But the tithes of the children of Israel, which they offer as an heave offering unto the Lord, I have given to the Levites to inherit: therefore I have said unto them, Among the children of Israel they shall have no inheritance.

 

So we see that there are actual priests, and will be forever, whose job would be the ministry within the Tabernacle/Temple. That actual earthly priesthood cannot be given to anyone else or God has broken his own Covenant, which would bring dishonor to His Name. The Temple duties belong to the sons of Aaron. The tithe belongs to the Levites. We can’t touch either of those without calling God’s integrity into question.

Some might say, “Well what about the Melchizedek Priesthood?”

Well, the Name of Melkizedek is only mentioned three times in scripture – the first being in reference to the actual Melchizedek who Abraham encounters, the second in Psalm 110 and the third in the book of Hebrews, quoting Psalm 110.

Psalm 110:4 The Lord hath sworn, and will not repent, Thou art a priest for ever after the order of Melchizedek.

And so we have a promise made to one person in the Psalm that they and they alone are a priest forever according to the order, not of Aaron, but of Melchizedek. But we see that only the sons of Aaron may serve as the earthly priesthood, by God’s sworn word. So where is the only remaining place that the Melchizedek priest can serve? As the author of Hebrews states – in the Heavenly Temple. There are human priests who are authorized to serve in the earthly Temple.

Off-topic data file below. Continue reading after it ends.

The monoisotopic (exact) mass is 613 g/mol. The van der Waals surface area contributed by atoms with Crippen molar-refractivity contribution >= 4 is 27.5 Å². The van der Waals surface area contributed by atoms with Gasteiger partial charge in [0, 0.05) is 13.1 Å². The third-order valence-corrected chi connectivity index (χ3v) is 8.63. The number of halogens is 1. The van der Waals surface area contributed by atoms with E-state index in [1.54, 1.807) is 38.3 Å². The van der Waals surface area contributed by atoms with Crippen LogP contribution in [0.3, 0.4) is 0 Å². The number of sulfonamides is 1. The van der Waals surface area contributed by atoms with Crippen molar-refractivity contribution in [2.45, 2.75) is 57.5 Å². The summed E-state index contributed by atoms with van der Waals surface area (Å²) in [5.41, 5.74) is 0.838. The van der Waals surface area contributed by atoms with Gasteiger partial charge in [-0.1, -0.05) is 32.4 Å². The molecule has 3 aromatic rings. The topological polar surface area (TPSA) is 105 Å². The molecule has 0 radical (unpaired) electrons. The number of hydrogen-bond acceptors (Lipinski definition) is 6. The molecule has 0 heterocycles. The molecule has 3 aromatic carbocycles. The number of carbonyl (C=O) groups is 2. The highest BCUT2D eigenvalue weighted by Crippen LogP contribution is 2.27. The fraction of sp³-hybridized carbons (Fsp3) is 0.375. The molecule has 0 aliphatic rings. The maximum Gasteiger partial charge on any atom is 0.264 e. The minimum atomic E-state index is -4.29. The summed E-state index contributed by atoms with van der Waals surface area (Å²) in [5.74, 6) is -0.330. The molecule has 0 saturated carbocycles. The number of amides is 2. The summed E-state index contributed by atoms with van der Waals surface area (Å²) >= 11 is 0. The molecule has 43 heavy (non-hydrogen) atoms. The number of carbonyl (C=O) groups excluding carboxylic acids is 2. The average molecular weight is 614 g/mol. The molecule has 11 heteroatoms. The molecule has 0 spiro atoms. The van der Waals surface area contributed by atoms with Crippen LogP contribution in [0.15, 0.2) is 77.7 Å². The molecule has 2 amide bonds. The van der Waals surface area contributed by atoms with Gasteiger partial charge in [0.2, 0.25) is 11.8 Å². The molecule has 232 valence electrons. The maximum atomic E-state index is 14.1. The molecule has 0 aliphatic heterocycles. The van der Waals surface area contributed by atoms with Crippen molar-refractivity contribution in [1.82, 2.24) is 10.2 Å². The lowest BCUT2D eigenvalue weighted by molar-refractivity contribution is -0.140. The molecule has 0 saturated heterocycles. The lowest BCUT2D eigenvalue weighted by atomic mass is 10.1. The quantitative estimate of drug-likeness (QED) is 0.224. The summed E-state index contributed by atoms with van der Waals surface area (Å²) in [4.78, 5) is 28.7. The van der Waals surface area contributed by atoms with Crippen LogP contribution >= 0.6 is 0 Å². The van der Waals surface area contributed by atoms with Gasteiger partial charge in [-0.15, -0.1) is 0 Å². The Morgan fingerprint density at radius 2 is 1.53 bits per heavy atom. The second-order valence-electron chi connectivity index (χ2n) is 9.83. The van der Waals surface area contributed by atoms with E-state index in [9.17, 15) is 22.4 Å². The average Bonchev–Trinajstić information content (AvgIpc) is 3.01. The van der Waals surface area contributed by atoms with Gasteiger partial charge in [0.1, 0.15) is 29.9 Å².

Heb 8:3-5 For every high priest is ordained to offer gifts and sacrifices: wherefore it is of necessity that this man have somewhat also to offer. (this is not past tense, but present tense)

For if he were on earth, he should not be a priest, seeing that there are priests that offer gifts according to the law: (Who cannot be a priest on earth? Yeshua, He is from the wrong tribe and again, we see that there are, present tense, legal priests)

Who serve unto the example and shadow of heavenly things, as Moses was admonished of God when he was about to make the tabernacle: for, See, saith he, that thou make all things according to the pattern shewed to thee in the mount. (Present tense, again, the priests serve the purpose of priests – showing us the difference between the holy and the profane, as well as the clean and unclean)

Now, a grant covenant is made to a man and his descendants for good and faithful service, and so Yeshua and His children would be eligible for this “Melchizedek” priesthood. But Yeshua has no children, at all. When we accept His blood we become adopted by the Father, not Yeshua, so we are all of us neither eligible to be actual priests in the Heavenlies nor here on earth. It would be illegal. We are not descendants of the Melchizedek priest but children of the Living God – whom the eternal  Heavenly priest serves.

Neither are we actual literal Kings because the Kingship was given by Covenant only to David and his descendants through Solomon.

No, those who make us literal priests and literal kings must do so outside of the context that those to whom the Bible was directly written would have understood. They knew that the big deities were only in relationship with the priests and kings – from the time of Abraham up to and beyond the time of Yeshua, from the pantheon of the Ancient Near East to the Imperial Cult of Rome. The big gods were for the big people, not the common people. The God of Abraham, Isaac and Jacob changed all that.

He gave a holy Nation access to Himself. He did not give them all the same function, but He did give them all the same rights to pray, petition and worship. He made a Nation with priestly access and kingly access to Himself. It was nothing short of revolutionary.

If you want to study for yourself, here are two very excellent books, one by John Walton and the other by Everett Ferguson.

image_pdfimage_print

3 Comments




  1. Wow, this is a really excellent post and sheds light on the context of the verses mentioned. Thank you very much for this Tyler.

    Reply

Leave a Reply

Your email address will not be published. Required fields are marked *